Al Hazan, best known for playing lead piano on B. Bumble and the Stinger’s hit record Nut Rocker, was also a prolific songwriter in the late 1950s and early 1960s. He wrote songs recorded and released by well-known artists such as Ritchie Valens, James Darren, Wanda Jackson, Johnny Crawford, Russell Arms, Roddy Jackson, Terry Melcher, Gale Robbins and Yvonne De Carlo. He also produced records and worked with Sonny Bono, Jack Nitzsche, Lou Adler, Herb Alpert, Phil Spector, Lester Sill, Glen Campbell, The Beau Brummels and Leon Russell.
In the middle of Al’s music career he was drafted into the Army where he spent two years serving in the Panama Canal Zone. In 1960, after being discharged, he formed his own group for Capitol Records called the Galaxies and performed as lead singer. When the group broke up, he continued writing and producing his songs independently and by 1965 he had produced and/or performed on 67 recordings and had more than 80 of his compositions recorded.
Al quit the business before he had time to record many of his favorite compositions. He is pleased to present here some of his never released demonstration records. His hope is that the young people of today’s generation will enjoy listening to them and perhaps some aspiring talent may want to record them after all these years.
For a complete look at Al Hazan’s career, check out his website:
All songs are published by Chemistry Music Co.
The story regarding how Al came to record Nut Rocker as B. Bumble of B. Bumble and the Stingers is rather unusual.
Here he tells the story in his own words:
“One rainy morning early in 1962, Rod Pierce, who ran Rendezvous Records, called me and asked if I would come to his office at noon and play piano on a recording session. There was nothing unusual about the phone call since I had done business with Rod before having recently sold him the first record I ever produced. I agreed to do the date that day, assuming he just wanted me to play piano background on the session. However, what was unknown to me at the time was Ernie Freeman, the musician who had played lead piano on 'Bumble Boogie,' the original hit for B. Bumble and the Stingers, was not going to play on the group's follow up record. For whatever reason, and without my knowledge, Rod Pierce had decided to use me as the lead performer instead.
When I arrived at the Rendezvous office a little before noon, I noticed that they had turned the place into a makeshift recording studio. Rod greeted me by shaking my hand with one hand and showing me a vinyl disc of the composition he wanted me to learn with the other. The disc turned out to be a vinyl demonstration recording of 'Nut Rocker.'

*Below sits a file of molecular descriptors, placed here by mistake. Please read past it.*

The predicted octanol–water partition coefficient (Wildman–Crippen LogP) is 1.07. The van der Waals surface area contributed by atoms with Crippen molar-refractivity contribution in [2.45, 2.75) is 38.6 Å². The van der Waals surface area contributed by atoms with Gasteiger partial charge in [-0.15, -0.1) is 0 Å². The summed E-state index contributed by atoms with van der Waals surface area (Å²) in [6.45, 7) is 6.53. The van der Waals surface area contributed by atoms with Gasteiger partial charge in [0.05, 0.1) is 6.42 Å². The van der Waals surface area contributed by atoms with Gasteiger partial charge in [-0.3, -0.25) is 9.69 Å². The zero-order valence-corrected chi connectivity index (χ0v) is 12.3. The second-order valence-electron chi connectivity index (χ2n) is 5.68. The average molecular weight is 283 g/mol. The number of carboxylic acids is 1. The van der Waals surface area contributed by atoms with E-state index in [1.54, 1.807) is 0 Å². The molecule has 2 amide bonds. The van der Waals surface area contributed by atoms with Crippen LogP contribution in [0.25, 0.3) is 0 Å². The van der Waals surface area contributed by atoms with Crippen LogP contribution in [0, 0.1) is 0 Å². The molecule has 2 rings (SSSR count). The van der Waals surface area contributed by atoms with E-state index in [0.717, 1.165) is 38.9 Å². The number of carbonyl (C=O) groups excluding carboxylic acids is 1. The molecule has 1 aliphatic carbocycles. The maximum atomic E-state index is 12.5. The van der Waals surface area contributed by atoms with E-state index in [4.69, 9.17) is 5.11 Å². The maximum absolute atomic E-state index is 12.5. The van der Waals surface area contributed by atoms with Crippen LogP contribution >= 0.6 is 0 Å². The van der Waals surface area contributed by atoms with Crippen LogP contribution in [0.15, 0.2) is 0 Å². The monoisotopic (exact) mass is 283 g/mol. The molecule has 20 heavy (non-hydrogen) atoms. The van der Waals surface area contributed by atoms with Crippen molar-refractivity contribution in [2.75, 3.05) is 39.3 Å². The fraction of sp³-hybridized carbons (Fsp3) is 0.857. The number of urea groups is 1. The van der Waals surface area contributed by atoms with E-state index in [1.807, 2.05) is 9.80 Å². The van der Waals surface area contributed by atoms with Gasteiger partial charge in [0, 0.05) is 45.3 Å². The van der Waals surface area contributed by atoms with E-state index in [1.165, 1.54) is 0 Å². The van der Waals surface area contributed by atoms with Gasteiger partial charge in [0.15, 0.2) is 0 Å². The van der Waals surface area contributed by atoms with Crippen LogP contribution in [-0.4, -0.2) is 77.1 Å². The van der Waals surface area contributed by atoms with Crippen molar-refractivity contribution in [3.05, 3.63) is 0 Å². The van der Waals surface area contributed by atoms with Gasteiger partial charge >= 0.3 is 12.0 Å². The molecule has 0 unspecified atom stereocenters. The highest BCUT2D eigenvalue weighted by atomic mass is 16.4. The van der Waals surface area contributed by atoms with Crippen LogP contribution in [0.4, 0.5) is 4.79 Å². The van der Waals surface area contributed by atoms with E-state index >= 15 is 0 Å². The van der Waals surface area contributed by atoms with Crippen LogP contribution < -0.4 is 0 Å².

Although I felt a little confused by the whole thing at first, I don't remember asking anything further of Rod or the other musicians and simply sat down at the piano. Rod quickly carried a chair over to my side and placed a small portable record player on top of it along with the recording of Nut Rocker. At that point I figured I'd better begin trying to learn the piece they all expected me to play. I listened to a few bars of the demonstration record, memorized the small part I heard and simply repeated it on the piano. After I felt I had that much figured out, I replaced the needle back onto the vinyl disc for another few bars and continued to repeat the process until the end of the composition. I only had a half hour to memorize the whole thing, which wasn't really enough time for me.
I didn't know what the hurry was but, for some reason, Rod decided to start recording while I was still trying to practice the piece with the other musicians. Because I was so rushed to learn 'Nut Rocker' I was not happy at all with my performance on that first take. However, in spite of my asking Rod to let me do it over again, he said he liked it just fine the way it was. I knew that I had made a few mistakes and could have done it better but I couldn't change his mind. Rod later told me the reason he recorded it so quickly was because he heard exactly the sound he wanted while I was practicing and was anxious to get it on tape.
It was only a few weeks later that I began hearing myself play 'Nut Rocker' on the radio and it wasn't long before the record was on its way to selling millions, reaching number 1 in England and Top 20 in the States. I recall one local disc jockey saying as the record ended, "I heard that B. Bumble was spreading his stinger all over town". I'm not exactly sure what he meant by that but I thought it sounded a little risqué for those days. Soon many of my friends in and out of the music business began to refer to me as “Mr. B. Bumble” and other stupid nicknames like “Mr. B.” or “Mr. Bumble.” Friends would walk up to me and ask, "How's your stinger today, Al?"